What would have made a huge difference is if 2021 iPhones didn't have notches in their displays at all. Instead, we got a half-hearted attempt at alleviating the issue by reducing the notch... by a mere 20%. And really, this year's lineup is all about this sort of minute improvements in almost every aspect.iPhone 13 Pro Max (left) has a 20% smaller notch than the iPhone 12 Pro Max
The ever-growing camera bump has grown yet again to accommodate the larger and more sophisticated modules inside. We don't have the percentages here, but the ballpark sounds about right. There's no change in the arrangement here like the one we have on the iPhone 13 - you can't really tell it's the new model just by looking at the back.Better cameras mean a bigger bump on iPhone 13 Pro Max (left)
One of the more significant changes this year is the increased battery capacity, but that only has a minor effect on weight and thickness. So that, too, is hardly a difference that can be spotted at a passing glance.
Even the hero color of the iPhone 13 Pro (Max), the Sierra Blue we have here, isn't that dramatically different than the Pacific Blue of the 12s.
Mind you, that was meant as 'twelves', but it just reminded us that a 'Twelve S' wouldn't have been out of place as this year's model name, given the relatively modest upgrades. But simply adding ones each year makes things easier to keep track of, so we won't dwell on naming too much.
Overall, the iPhone 13 Pro Max is 0.3mm thicker than the 12 Pro Max and 12g heavier. The 7.7mm waistline remains relatively thin for a phone this big while the extra dozen grams all but disappear in the overall heft of the 240g total. Meanwhile, the 160.8x78.1mm footprint is exactly the same as on last year's model.
There are no two ways about it, the iPhone 13 Pro Max is one huge phone. That's already the case when it's naked, but it approaches rugged phone proportions if you go ahead and put it in a case. But then again, if you're into iPhone Pro Maxes, the 13 is, well, pretty standard.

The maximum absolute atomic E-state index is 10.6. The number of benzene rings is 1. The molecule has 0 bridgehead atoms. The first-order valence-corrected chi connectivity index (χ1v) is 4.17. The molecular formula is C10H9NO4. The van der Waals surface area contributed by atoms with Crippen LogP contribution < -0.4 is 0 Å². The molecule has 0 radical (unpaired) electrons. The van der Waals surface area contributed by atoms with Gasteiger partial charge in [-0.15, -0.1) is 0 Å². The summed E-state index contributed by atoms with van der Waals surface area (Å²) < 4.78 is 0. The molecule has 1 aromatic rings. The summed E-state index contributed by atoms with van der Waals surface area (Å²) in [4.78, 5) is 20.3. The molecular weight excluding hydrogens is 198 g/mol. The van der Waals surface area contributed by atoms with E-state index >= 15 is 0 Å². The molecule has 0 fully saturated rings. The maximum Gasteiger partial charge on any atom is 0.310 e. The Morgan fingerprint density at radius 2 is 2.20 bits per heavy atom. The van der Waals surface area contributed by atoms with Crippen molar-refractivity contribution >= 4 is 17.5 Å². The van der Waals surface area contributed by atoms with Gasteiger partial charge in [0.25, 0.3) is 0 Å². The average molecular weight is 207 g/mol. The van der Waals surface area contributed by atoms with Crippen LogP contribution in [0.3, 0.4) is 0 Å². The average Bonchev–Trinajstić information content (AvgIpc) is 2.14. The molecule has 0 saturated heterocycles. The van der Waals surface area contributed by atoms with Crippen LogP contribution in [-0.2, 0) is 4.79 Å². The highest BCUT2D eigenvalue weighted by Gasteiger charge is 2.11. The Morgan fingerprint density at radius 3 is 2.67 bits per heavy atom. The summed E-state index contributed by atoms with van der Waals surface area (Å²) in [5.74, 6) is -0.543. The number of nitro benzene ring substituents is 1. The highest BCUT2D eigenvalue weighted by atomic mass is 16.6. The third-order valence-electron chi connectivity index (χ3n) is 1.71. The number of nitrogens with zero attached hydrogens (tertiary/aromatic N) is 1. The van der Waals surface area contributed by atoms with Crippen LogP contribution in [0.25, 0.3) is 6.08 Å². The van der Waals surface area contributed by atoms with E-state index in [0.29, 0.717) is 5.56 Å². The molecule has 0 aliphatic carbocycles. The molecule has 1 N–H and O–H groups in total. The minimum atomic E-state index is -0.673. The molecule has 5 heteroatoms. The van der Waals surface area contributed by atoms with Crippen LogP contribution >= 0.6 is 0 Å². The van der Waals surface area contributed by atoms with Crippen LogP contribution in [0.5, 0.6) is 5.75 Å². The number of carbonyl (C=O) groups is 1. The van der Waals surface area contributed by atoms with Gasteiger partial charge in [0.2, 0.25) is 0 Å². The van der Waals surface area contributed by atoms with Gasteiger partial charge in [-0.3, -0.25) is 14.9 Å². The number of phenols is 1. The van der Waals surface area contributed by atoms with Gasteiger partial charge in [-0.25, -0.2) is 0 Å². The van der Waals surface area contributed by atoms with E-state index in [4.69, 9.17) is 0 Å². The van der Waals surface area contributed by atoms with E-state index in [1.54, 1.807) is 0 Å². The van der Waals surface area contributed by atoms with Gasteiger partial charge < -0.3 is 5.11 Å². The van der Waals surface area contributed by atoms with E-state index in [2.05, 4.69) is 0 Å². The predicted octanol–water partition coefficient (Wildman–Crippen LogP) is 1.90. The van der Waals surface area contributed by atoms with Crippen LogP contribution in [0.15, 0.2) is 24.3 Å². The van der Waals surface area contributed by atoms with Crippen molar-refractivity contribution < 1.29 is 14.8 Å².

Speaking of ruggedness, the 13 Pro Max again goes above and beyond the basic requirements of the IP68 certification. Apple says it should survive 6 meters underwater for up to 30 minutes - the standard requires 1.5 meters.
The iPhone also features a Ceramic Shield protective layer on its display, Apple's branding for the toughened glass that Corning makes for them. It may just be slightly better than what others get from Corning (or nor really), but it will still scratch or shatter if you don't respect its limits.
One more area where the iPhone 13 Pro Max (and the smaller Pro) differs from the bulk of handsets, premium or otherwise, is the choice of material for the frame. Apple opts for stainless steel on the Pros instead of the prevalent aluminum, and that is certainly contributing to the class-leading weight, if you'll allow us to call it that.
That shiny polished steel is very premium in theory, but real-life use covers it in fingerprints before you can say 13 Pro Max. It does wipe clean easily, but that's a never-ending battle with a pre-determined winner.
The control layout is unchanged. The large power button is on the right, the one thing you'll find here. The left side is more crowded, and it houses the two discrete volume buttons, the mute switch and the SIM card slot. On the bottom, there's the Lightning port, still, and several holes behind which there's a loudspeaker and a mic.
And what a convenient segue to bring us back to the front of the iPhone 13 Pro Max, where the earpiece/second loudspeaker has been nudged up and out of the way of the TrueDepth camera. That undoubtedly helped shrink the notch in the horizontal direction, but it did make it ever so slightly taller. Still, 20% less is 20% less.
With the same sized display and the same footprint, it's no wonder that the bezels on the iPhone 13 Pro Max are the same as last year. Depending on your outlook on life, they're either nicely slim, or okayishly slim - certainly not impressively slim - but not too thick either. But there's hardly anybody who wouldn't appreciate the consistent thickness of the black border around the entire display - well, excluding the notch.
In the end, even if you'd like to call it a recycled unimaginative design (which it kind of is), the iPhone 13 Pro Max is certainly one of the poshest but also most durable handsets you can get. It's one of the largest and heaviest around too, and if it's going to be your first Max, it's probably a good idea to hold it in your hand first before committing.